"But few of us possess the skill as readers to avoid succumbing to that first-time excitement and finishing the book too soon. And to lay it aside at that point, never to return, would constitute not simply callousness but profound disrespect. Unless the book at hand be some cheap, manupulative thing, in which case even a single reading amounts to little more than "an expense of spirit in a waste of shame," as Shakespeare once said about something else entirely."


Penland 08 - Part 3

One of the pleasures of my two weeks at Penland was getting to spend a little time with my friend, Margaret, one of Penland's resident artists. Part of the fun was visiting her studio and taking a look at some of her new work. Margaret is one of ten-or-so resident artists at the school, which has a highly-competitive resident artist program, providing artists with studio space, housing, and most importantly, a community of like-minded folk, opportunities for artistic collaboration, and an intensely creative atmosphere.

I met Margaret Couch Cogswell in an artists' books class we took at BookWorks. My first introduction to her work was by way of her project for the class. The shape of a canned-ham can had caught her eye at the grocery store. She didn't want to waste the ham, so she took it to the local homeless shelter and kept the can. She painted it, attached wheels to it -- reminding me a bit of a vintage Airstream travel trailer standing on one end -- and made a book that hung inside the can. The result was both weighty and whimsical and so...., well, so Margaret.

Next, her cloth books captured my attention. It wasn't just the way that she combined colors and fabrics -- although that made me look twice; it was the elements she worked into them -- geometric and organic shapes that turned into characters, whether or not they were definable as such. These characters, which find their way into many of her mixed media pieces, seem to be related, residents of a community that exists in a parallel universe in a corner of Margaret's brain.

Then there's the eclecticism of Margaret's work. She makes crowns that no self-respecting, self-anointed, prince or princess should be without (see image above right), fanciful figures that beg to sit on your desk (see the pencil, clip, and paper creation below), cool stuff on wheels, lovely calendars, and cheerful metal and wire repositories for unique books (see one such piece from an exhibition at Penland's Gallery last year).

Visiting her studio at Penland made me salivate. It's spacious, with large double doors at one end to let in light, breezes and views (they're huge windows, really, since it's a second-story studio, and stepping out the doors would make for a long drop). Margaret's dog, Tessie, no fool she, has claimed the spot in front of the doors as her lounging area.

Margaret teaches both at BookWorks and at Cloth Fiber Workshop.

Looking in from the large double doors

An accordion book

Prints. -- These two sold while I was in the studio.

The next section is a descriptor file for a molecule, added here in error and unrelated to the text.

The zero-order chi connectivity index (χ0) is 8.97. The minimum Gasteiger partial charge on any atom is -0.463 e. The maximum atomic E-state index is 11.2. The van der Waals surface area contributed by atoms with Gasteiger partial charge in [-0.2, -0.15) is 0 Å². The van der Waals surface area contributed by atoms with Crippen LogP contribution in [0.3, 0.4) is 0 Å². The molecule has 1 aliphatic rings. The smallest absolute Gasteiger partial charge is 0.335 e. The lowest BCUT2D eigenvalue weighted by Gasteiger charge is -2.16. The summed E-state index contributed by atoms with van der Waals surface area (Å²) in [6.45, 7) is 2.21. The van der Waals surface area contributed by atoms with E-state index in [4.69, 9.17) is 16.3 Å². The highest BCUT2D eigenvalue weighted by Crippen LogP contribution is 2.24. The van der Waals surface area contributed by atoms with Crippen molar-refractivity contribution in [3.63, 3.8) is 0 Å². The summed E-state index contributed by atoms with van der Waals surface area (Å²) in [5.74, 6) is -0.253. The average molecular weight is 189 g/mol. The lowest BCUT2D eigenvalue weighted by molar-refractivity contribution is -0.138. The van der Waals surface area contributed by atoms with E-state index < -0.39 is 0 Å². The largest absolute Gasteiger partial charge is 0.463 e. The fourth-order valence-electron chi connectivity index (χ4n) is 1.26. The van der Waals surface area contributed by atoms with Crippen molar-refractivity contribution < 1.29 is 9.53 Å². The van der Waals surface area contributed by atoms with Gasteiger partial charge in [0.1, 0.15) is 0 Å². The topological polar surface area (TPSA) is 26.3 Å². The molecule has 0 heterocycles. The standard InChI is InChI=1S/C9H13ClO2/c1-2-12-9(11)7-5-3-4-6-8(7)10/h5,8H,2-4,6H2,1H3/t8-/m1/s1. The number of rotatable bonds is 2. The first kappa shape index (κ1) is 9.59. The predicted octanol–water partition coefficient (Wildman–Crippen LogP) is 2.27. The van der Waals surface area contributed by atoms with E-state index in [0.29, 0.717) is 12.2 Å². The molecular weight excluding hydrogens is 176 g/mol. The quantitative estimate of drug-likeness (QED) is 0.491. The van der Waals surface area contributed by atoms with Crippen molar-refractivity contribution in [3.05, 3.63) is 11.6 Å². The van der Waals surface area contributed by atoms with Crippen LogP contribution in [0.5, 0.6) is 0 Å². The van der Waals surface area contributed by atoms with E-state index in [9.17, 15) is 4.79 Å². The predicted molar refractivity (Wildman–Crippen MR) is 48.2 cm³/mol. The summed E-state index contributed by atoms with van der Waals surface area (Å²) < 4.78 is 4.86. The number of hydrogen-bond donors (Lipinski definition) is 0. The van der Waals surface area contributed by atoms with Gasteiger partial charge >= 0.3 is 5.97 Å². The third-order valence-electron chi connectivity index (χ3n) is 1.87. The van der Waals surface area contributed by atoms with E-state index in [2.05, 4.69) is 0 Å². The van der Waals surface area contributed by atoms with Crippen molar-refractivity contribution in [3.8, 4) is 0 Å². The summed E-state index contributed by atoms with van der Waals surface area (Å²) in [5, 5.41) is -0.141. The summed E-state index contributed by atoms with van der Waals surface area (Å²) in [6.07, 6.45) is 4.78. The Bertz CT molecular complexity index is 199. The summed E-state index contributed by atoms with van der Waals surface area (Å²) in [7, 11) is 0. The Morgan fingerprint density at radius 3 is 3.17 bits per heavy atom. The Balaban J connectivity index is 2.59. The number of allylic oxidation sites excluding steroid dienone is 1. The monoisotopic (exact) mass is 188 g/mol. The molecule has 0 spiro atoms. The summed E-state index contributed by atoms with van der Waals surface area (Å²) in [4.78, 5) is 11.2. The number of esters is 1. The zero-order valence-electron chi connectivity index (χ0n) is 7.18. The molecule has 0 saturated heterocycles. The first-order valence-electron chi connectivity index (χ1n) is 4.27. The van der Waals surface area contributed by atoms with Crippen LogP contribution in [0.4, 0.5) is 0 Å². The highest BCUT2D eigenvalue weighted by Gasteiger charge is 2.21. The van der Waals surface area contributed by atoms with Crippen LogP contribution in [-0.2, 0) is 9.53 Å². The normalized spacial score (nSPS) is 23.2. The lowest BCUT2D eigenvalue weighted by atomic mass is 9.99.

I love the pairing of these utiliarian objects with a book-page tutu.

A wall piece with layers and stitching (and great colors!)

A book with its own means of transportation -- a movable feast, so to speak.


Penland 08 - Part 2

The instructor exhibits at the Penland Gallery are always favorites of mine. You get the see the work of teachers that you're working with or with whom you've studied before, or whose work inspires you to consider learning from them in the future. Of course, I'm always drawn first to the work of the book arts instructors, and I took some photos of new work by Dan Essig and Julie Leonard.

The pieces on display were examples of their more sculptural work. As to some of Dan's pieces in particular, I can already hear some viewers asking "so, what makes this a book"? It's a topic that book artists and their audiences have been talking about for many years -- although admittedly, it's the academics who seem the most excited about the dialogue. For me, the more artists' books I experience, the less interesting the question becomes. So I guess we'll have to ask Dan.

Kelly O'Brien at Designing a Life was lucky enough to take Julie's class at Penland in the session before mine (check out some of the work she produced via the prior link). She tells me that Julie invited Dan to the class as a guest artist. Now if I'd only been able to take two classes at Penland this summer instead of one...(sigh).

Check out both Julie's and Dan's work in The Penland Book of Handmade Books.

I like the shadows that these books of Julie Leonard's cast on the walls.

Book of Nails III: Of Thunder, by Dan Essig

Horn Book: Wren, by Dan Essig


N'Kisi Bricolage, by Dan Essig

another view
In each of the three works shown here, Dan's included a perfect, tiny, coptic-bound book (or two). Here it's on the top side of the piece.

Notice the tiny "signatures" and the use of mica to hold the treasures in the compartments/windows.


Penland 08 -- Part 1